Author Topic: In two years- rent out house and buy another out of state, or have low mortgage?  (Read 491 times)

LivesForever

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Hi, I'm not very deep yet in figuring out the particulars of my financial strategy, but my wife and I have been pretty decent savers.  I'm trying to decide whether to keep my current house and buy another (in two years or so, and likely out of state) or sell and have a low mortgage o  another.  I'm hoping you all can help me gain a little perspective.

Property info:
Market Value:  315k
Original Purchase price:  185k
Original Mortgage Amount:  165k
Interest Rate:  3.875
Mortgage Term:  30 years
Term remaining:  26 years
Amount remaining on mortgage:  115k
Gross Rents:  Zillow says 1600/month
Principal and Interest (the P&I of your PITI - should match with the above info):  About 700/month, I believe
Taxes and Insurance (the T&I of your PITI):  About 200/month
HOA costs: 0
Deferred maintenance notes:  Might need a new roof in the next couple years, or at least a new layer of shingles.


In the next 2 years or so, I'm planning to get a better paying job, likely out of state.  I see two options for our home:

1) Rent out our current house and buy another in our new area.  Estimated realistic equity right now: 200-220k.  Current mortgage is 900/mo, but we put in 1100/mo.  Zillow says we could get around 1600/mo in rent.  If we live out of state, we'd have to hire someone to manage it. Also, my house may not be a great rental property.  The furnishings are far from tenant proof- they may beat up the nice kitchen we put in ourselves, and flooring is almost certain to get destroyed (just laminate, carpet, and tile, though).  If I were local, I'd manage and maintain it myself, but that likely won't be an option.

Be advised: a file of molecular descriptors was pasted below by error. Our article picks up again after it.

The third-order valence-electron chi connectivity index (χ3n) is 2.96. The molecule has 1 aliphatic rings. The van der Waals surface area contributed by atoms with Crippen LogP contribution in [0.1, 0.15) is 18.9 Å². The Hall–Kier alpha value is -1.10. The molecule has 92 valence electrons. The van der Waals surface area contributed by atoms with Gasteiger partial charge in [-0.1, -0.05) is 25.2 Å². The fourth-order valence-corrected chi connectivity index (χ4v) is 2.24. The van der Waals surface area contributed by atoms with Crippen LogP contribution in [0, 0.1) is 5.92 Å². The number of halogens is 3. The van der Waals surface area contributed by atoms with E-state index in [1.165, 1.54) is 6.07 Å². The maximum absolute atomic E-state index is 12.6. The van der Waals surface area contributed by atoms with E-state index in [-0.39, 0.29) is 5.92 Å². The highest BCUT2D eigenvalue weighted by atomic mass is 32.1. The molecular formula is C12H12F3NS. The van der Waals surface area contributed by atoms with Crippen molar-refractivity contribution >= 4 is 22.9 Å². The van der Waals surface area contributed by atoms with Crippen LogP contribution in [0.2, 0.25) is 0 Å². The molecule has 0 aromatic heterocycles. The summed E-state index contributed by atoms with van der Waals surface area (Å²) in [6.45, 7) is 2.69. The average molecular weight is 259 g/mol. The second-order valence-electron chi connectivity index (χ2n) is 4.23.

We have about 80k saved up for down payment, apart from other savings, budget categories, retirement funds, etc., So we could buy a decent house without selling.  We've been saving about 1100/month for that budget cateory, and could continue to do so.

2) Alternately, we could just sell it and have a low mortgage on the new house.  If we got 210 k from selling, plus the 80-100 k we've saved by that point, we wouldn't need much more to buy a really nice house in most areas (or a snack with a long commute in SoCal or Seattle, where much of my industry is).

Can you please help me identify some pros and cons of these strategies, and any good alternatives I may have missed?

More info-
37 year old single bread winner with family.  We have approximately 310k in our retirement accounts.  I make about 105k/year.  I expect I could make 15-20k more if I get a great new job.  I had great offers elsewhere during my last job search, but stayed here to be closer to family.

I'm maxing out my 401k.  My wife and I both have IRAs, but we haven't been contributing since we had a kid.  We are also saving for their college funds.  We have no other debt besides the house, and I think we are pretty good budgeters and savers, but may not hold a candle to some frugality experts here!

I would really appreciate your feedback!  Thank you all!

« Last Edit: November 03, 2019, 01:15:30 PM by LivesForever »

Jon Bon

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All advice I give here assumes market conditions today, im not fooling with "well two years in the future" nonsense.

So the question is to sell this house or rent out this house... today.

The answer is stupid easy, you sell the house, its a bad rental! To sell you would net ~100k in capital gains tax free, that's crazy. And you would consider giving that up for a measly $500 (at best) a month in rental profit? Your house is a poor rental, and that is fine! you made your money in appreciation, congratulations. Time to cash in on that sweet sweet tax free return. I don't know anything about your situation and I am just a random internet person. However generally speaking SFH make terrible rentals.

So lets say you make $500 a month or $6,000 a year. Well as you said you have ~200k in equity in the house. So the return would be 6,000/200000 = 3%

Does a 3% return on your 200k investment sound good to you? Not to mention increased liability risk, service calls, losing the capital gains exclusion, and the generally PITA of being a landlord (ask me how i know!).

Lastly, I probably would not put a large down payment down on the next house either. Money is cheap right now, just do the traditional 20% down and dump the rest into your stache. The only reason I see to do a decent DP is if you struggle to make the payment, but that is a whole different topic.